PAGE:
Smart Girls Who Do Stupid Things


Women In Hollywood – We Are Not Hollywood Starlets

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Working in a huge business can be weird. Certain people know you intimately well, and others don’t even recognize you when you enter the building (I’m talking to you, security guard who I have seen every single day for eight months and still asked me where I thought I was going this morning). On the other hand, being an underling (aka a receptionist) at one of these huge companies can have its major advantages. For example, when I got screamed at yesterday by a partner for not being able to accommodate him in the exact conference room he wanted when he asked 10 minutes ahead of time: He will never know exactly who he was screaming at, which means I sort of get off the hook.

Working for women in a huge business can be weird too. I had an interesting discussion with my father about it the other night, and he said that every single time that there’s a major problem between an assistant and a boss at his place of work, it’s two women. At first, I bristled at the implication that women are difficult to work for, but then I realized that I myself have said that I would probably rather work for a man than a woman at this agency. And I began to wonder why. I generally get along better with men than women, but I can’t be sure how much of that is based on competition. And it seems like most girls I know with nightmare bosses work for a woman (Miranda Priestly, anyone?). Why are women in this industry, particularly in the agencies, so difficult to work for?

Is it because women broke into the talent agency world much later than men? In reading The Mailroom: Hollywood History from the Bottom Up (the prerequisite read for everyone getting into the film industry, especially when on the agency track), most of the stories were by men. The first women in agent training programs at William Morris were hired in the late 60’s, early 70’s. Secretaries and receptionists had been women, of course, but it wasn’t until the Second Wave that women started to be taken seriously in this crazy industry. I wonder if it’s this very history that influences women executives: perhaps it is because these women have had to work so hard to get to the top, they figure that we, as their assistants, should have to do the same.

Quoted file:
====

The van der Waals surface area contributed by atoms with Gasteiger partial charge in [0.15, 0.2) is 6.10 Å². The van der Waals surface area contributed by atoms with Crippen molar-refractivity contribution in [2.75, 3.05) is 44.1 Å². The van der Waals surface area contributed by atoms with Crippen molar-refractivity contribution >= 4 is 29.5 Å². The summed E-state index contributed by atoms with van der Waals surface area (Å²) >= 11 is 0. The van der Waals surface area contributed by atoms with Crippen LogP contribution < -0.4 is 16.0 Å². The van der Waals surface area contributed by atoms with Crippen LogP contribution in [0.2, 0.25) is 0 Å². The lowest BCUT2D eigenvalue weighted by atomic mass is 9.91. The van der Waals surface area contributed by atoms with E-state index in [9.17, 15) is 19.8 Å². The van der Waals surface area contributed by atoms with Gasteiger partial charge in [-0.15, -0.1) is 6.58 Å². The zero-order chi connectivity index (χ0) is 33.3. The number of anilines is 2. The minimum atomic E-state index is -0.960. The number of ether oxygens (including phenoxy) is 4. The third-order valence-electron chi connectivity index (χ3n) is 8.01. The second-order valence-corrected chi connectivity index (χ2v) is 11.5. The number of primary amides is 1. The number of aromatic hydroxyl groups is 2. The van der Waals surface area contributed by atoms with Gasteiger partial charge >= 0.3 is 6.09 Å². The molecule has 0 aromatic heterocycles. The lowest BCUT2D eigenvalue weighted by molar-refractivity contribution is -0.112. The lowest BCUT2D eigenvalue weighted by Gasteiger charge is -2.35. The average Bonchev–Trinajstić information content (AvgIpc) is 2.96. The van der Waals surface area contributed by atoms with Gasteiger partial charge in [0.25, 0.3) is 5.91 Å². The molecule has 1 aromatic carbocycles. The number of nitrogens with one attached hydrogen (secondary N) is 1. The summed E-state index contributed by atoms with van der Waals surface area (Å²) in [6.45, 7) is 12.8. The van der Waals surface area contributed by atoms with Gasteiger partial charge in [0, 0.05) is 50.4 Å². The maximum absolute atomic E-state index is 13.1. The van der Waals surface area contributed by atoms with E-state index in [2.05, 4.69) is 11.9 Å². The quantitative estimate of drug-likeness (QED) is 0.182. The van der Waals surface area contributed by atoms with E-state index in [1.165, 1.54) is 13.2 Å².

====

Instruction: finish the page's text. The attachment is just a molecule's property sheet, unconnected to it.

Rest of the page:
Talent agencies also have a dearth of women. They’ve always been somewhat of a “boy’s club” and still very much are. At a typical large talent agency, less than 25% of the agents in talent or lit (industry-speak for “literature”, a.k.a. directors, writers, producers, etc. — anyone not “talent”, a.k.a. actors) are women. There are a great deal of women who are assistants, mailroomers, or receptionists, but few of them seem to have the desire to go on as agents. Of my friends in the agency world, only two of the girls I know actually want to be agents at some point. Most of them, myself included (at this juncture in my career), want to go work at studios and production companies, and are using the agencies as jumping-off points.

Being a woman in any male-dominated industry is, of course, difficult. One has to be as competitive as the men in order to be successful, but attempt to stay true to herself. There is also the added stress of working in a hyper-superficial industry. All of the women at my agency are dressed to the nines, hair perfectly coiffed, and constantly wearing impossibly high heels. Perhaps that’s why women have problems with their assistants — their feet hurt, they’re frustrated, and they have to take it out on someone.

And I wonder: Can one remain feminine and still be successful in a field where men have dominated and dictated the terms for so long?

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